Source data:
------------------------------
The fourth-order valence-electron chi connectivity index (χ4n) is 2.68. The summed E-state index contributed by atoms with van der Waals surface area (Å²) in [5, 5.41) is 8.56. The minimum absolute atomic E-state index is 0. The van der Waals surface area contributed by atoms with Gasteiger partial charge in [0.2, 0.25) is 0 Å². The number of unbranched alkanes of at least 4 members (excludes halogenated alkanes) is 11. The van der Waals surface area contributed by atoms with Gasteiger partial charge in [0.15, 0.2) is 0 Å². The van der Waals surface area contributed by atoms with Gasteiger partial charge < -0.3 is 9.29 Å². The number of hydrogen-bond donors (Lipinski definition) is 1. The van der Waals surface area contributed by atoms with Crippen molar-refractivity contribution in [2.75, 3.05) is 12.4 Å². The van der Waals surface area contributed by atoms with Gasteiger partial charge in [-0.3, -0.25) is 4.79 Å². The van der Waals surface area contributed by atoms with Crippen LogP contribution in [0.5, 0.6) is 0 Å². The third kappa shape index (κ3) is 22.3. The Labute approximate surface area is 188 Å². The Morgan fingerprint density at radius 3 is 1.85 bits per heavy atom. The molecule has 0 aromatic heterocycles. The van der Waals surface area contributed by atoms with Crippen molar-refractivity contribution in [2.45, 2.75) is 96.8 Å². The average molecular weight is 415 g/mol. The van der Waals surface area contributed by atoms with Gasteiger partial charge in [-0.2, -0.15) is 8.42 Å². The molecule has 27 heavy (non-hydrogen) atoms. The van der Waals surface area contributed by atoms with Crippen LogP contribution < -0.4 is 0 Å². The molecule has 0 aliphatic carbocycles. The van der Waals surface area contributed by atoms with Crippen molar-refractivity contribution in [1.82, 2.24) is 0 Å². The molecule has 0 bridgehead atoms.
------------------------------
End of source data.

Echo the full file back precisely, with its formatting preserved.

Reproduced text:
The fourth-order valence-electron chi connectivity index (χ4n) is 2.68. The summed E-state index contributed by atoms with van der Waals surface area (Å²) in [5, 5.41) is 8.56. The minimum absolute atomic E-state index is 0. The van der Waals surface area contributed by atoms with Gasteiger partial charge in [0.2, 0.25) is 0 Å². The number of unbranched alkanes of at least 4 members (excludes halogenated alkanes) is 11. The van der Waals surface area contributed by atoms with Gasteiger partial charge in [0.15, 0.2) is 0 Å². The van der Waals surface area contributed by atoms with Gasteiger partial charge < -0.3 is 9.29 Å². The number of hydrogen-bond donors (Lipinski definition) is 1. The van der Waals surface area contributed by atoms with Crippen molar-refractivity contribution in [2.75, 3.05) is 12.4 Å². The van der Waals surface area contributed by atoms with Gasteiger partial charge in [-0.3, -0.25) is 4.79 Å². The van der Waals surface area contributed by atoms with Crippen LogP contribution in [0.5, 0.6) is 0 Å². The third kappa shape index (κ3) is 22.3. The Labute approximate surface area is 188 Å². The Morgan fingerprint density at radius 3 is 1.85 bits per heavy atom. The molecule has 0 aromatic heterocycles. The van der Waals surface area contributed by atoms with Crippen molar-refractivity contribution in [2.45, 2.75) is 96.8 Å². The average molecular weight is 415 g/mol. The van der Waals surface area contributed by atoms with Gasteiger partial charge in [-0.2, -0.15) is 8.42 Å². The molecule has 27 heavy (non-hydrogen) atoms. The van der Waals surface area contributed by atoms with Crippen LogP contribution < -0.4 is 0 Å². The molecule has 0 aliphatic carbocycles. The van der Waals surface area contributed by atoms with Crippen molar-refractivity contribution in [1.82, 2.24) is 0 Å². The molecule has 0 bridgehead atoms.